Well, I'll just give you one example. Again, it was stimulated by a theorist. Nima Arkani-Hamed, who's now at the Institute of Advanced Study, but at the time a grad student at Berkeley and later a professor at Harvard. He had the idea that some of the extra space dimensions in string theory could actually be much larger than anybody had suspected. That they weren't curled up at the Planck scale, but they could be curled up at a much larger scale, and that this could explain why gravity is incredibly weak compared to the other 3 forces. Nima and his co-workers imagined that that these extra dimensions would manifest themselves only with gravity. You couldn't see it any other way, but only by studying gravity itself because the graviton is a unique particle that couples to absolutely everything. The graviton’s string is not tightly stuck to a string theory brane (string theory contains higher dimensional structures, called branes, as well as 1-dimensional strings) as are the strings for all non-gravitational phenomena. As a result gravity can expand into the extra dimensions which could explain why gravity is so weak compared to the rest of physics which is confined to the brane. Nima gave a UW colloquium in June 1989, and pointed out that a bomb-proof test of his idea would be to test the gravitational inverse-square law down to the shortest attainable distances and see if gravity began to get stronger than expected. If so, you would finally be seeing the true strength of gravity… This was terribly exciting. Up to that point, we'd been doing Equivalence Principle tests that became the most sensitive and general probes of this important principle. We knew that the inverse-square law of gravity had only been tested down to the millimeter scale but we hadn’t had a good reason to test it at shorter distances. But Nima provided a wonderful motivation for us to begin such tests… Again, we started from ground zero and built an apparatus that looked nothing like the other ones that had been used before. It was much more symmetrical, much more sensitive, blah blah. In fact it was beautiful and very successful. Now, 3 generations of apparatus later, we can say that any extra space dimension must be curled up with a radius less than 30 micrometers (about 1/3 the diameter of a human hair). A number of other ideas for solving current problems in physics could also have violated the inverse square law, so that we also could constrain those with our super-sensitive and convincing tests. I have a poster someplace that shows the graveyard of all the theoretical speculations that have been strongly constrained or decisively ruled out by our work.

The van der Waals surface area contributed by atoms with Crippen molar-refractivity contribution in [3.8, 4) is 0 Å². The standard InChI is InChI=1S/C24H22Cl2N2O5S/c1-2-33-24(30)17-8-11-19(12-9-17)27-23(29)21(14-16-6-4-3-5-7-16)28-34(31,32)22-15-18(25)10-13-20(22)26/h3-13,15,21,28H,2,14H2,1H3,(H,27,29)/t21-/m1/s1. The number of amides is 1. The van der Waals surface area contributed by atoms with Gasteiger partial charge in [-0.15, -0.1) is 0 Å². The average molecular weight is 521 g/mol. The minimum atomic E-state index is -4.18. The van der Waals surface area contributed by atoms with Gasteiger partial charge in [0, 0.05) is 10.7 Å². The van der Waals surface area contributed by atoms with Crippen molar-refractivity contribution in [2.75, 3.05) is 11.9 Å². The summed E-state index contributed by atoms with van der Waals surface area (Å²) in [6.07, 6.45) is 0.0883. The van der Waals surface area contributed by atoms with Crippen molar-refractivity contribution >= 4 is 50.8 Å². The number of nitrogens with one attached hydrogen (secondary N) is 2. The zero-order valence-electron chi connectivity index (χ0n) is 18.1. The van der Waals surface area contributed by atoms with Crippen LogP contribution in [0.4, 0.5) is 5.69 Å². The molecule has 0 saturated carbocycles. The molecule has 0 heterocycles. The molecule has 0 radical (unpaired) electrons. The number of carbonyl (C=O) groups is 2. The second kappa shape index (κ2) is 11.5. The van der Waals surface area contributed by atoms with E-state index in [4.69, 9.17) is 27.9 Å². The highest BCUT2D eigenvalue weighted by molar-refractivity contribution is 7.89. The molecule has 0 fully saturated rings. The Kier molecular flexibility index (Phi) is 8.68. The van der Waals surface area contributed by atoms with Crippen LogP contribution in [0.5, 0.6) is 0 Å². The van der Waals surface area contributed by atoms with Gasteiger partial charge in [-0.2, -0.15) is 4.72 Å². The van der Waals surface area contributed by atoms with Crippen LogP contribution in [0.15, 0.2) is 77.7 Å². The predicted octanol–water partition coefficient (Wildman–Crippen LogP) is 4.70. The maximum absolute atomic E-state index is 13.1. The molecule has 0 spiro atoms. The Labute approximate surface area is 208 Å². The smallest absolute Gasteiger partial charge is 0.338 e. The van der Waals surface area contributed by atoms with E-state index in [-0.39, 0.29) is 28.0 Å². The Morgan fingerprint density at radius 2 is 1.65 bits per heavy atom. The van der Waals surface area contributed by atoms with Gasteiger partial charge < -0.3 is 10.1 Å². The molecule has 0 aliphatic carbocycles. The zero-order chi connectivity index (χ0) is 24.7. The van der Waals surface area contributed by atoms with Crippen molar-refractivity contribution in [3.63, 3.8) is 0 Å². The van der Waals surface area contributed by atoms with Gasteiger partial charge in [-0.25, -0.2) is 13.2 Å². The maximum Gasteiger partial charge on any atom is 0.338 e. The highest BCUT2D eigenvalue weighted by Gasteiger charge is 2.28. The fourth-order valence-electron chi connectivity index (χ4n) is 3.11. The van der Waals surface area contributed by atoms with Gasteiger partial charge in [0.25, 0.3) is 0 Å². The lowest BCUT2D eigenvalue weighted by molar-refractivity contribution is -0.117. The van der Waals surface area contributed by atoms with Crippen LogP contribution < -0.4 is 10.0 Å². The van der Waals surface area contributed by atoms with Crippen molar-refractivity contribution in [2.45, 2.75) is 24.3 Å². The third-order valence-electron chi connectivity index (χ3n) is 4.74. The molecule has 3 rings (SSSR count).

So what have been some of the most significant theoretical speculations that have been wiped out as a result?
Well, any large extra dimensions now have to be smaller than 30 microns or so. That's like a fraction of the width of a hair on your head. The string theory partner of the graviton, called the dilation, or a possible massive graviton must have masses greater than 5 meV. But of course, one can always say that’s not so interesting because the dilation could have the Planck mass, but that is a theoretical prejudice-the dilation starts out massless like the graviton and quantum corrections that give it a mass. But I’m an experimentalist and am confident that if we did find convincing evidence for a low-mass dilation, lots of theorists would suddenly be able to explain it. But there is a very interesting and serious conjecture that string theory and black-hole stability require gravity to be the weakest force of all. Well, experiments we do can look well below gravity. So it's one of the few ways than one could find a potential violation of string theory. One of the very few ways. It may not happen. But I'm saying there is a very serious statement that current understanding of fundamental physics requires that gravity be the weakest force of all. And we have a way of looking for things that are much weaker than gravity.